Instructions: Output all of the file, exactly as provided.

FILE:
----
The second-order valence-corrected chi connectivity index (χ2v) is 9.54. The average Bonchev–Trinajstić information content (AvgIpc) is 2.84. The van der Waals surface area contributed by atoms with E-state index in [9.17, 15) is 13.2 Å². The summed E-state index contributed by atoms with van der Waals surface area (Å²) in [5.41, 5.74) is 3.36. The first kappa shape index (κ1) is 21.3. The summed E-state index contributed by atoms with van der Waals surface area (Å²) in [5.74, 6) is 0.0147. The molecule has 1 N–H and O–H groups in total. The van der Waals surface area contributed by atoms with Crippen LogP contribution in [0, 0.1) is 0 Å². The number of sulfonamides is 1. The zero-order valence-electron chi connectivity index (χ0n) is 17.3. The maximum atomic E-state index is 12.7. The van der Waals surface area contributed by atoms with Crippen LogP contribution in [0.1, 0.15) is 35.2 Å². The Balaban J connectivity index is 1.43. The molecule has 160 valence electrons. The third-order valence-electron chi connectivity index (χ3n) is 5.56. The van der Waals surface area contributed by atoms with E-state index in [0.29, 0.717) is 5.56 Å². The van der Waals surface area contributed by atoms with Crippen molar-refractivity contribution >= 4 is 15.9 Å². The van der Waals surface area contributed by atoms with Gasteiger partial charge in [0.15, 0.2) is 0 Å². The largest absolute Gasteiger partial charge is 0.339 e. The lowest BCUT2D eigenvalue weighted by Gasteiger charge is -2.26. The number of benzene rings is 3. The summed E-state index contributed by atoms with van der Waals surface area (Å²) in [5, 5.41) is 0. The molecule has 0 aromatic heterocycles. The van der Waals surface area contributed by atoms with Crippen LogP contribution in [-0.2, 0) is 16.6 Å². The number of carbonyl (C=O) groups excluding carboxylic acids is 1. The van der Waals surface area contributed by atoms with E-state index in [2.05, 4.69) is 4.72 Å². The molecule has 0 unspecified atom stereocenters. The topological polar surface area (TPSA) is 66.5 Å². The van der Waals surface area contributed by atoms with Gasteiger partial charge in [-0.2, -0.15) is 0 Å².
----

The second-order valence-corrected chi connectivity index (χ2v) is 9.54. The average Bonchev–Trinajstić information content (AvgIpc) is 2.84. The van der Waals surface area contributed by atoms with E-state index in [9.17, 15) is 13.2 Å². The summed E-state index contributed by atoms with van der Waals surface area (Å²) in [5.41, 5.74) is 3.36. The first kappa shape index (κ1) is 21.3. The summed E-state index contributed by atoms with van der Waals surface area (Å²) in [5.74, 6) is 0.0147. The molecule has 1 N–H and O–H groups in total. The van der Waals surface area contributed by atoms with Crippen LogP contribution in [0, 0.1) is 0 Å². The number of sulfonamides is 1. The zero-order valence-electron chi connectivity index (χ0n) is 17.3. The maximum atomic E-state index is 12.7. The van der Waals surface area contributed by atoms with Crippen LogP contribution in [0.1, 0.15) is 35.2 Å². The Balaban J connectivity index is 1.43. The molecule has 160 valence electrons. The third-order valence-electron chi connectivity index (χ3n) is 5.56. The van der Waals surface area contributed by atoms with E-state index in [0.29, 0.717) is 5.56 Å². The van der Waals surface area contributed by atoms with Crippen molar-refractivity contribution >= 4 is 15.9 Å². The van der Waals surface area contributed by atoms with Gasteiger partial charge in [0.15, 0.2) is 0 Å². The largest absolute Gasteiger partial charge is 0.339 e. The lowest BCUT2D eigenvalue weighted by Gasteiger charge is -2.26. The number of benzene rings is 3. The summed E-state index contributed by atoms with van der Waals surface area (Å²) in [5, 5.41) is 0. The molecule has 0 aromatic heterocycles. The van der Waals surface area contributed by atoms with Crippen LogP contribution in [-0.2, 0) is 16.6 Å². The number of carbonyl (C=O) groups excluding carboxylic acids is 1. The van der Waals surface area contributed by atoms with E-state index in [2.05, 4.69) is 4.72 Å². The molecule has 0 unspecified atom stereocenters. The topological polar surface area (TPSA) is 66.5 Å². The van der Waals surface area contributed by atoms with Gasteiger partial charge in [-0.2, -0.15) is 0 Å².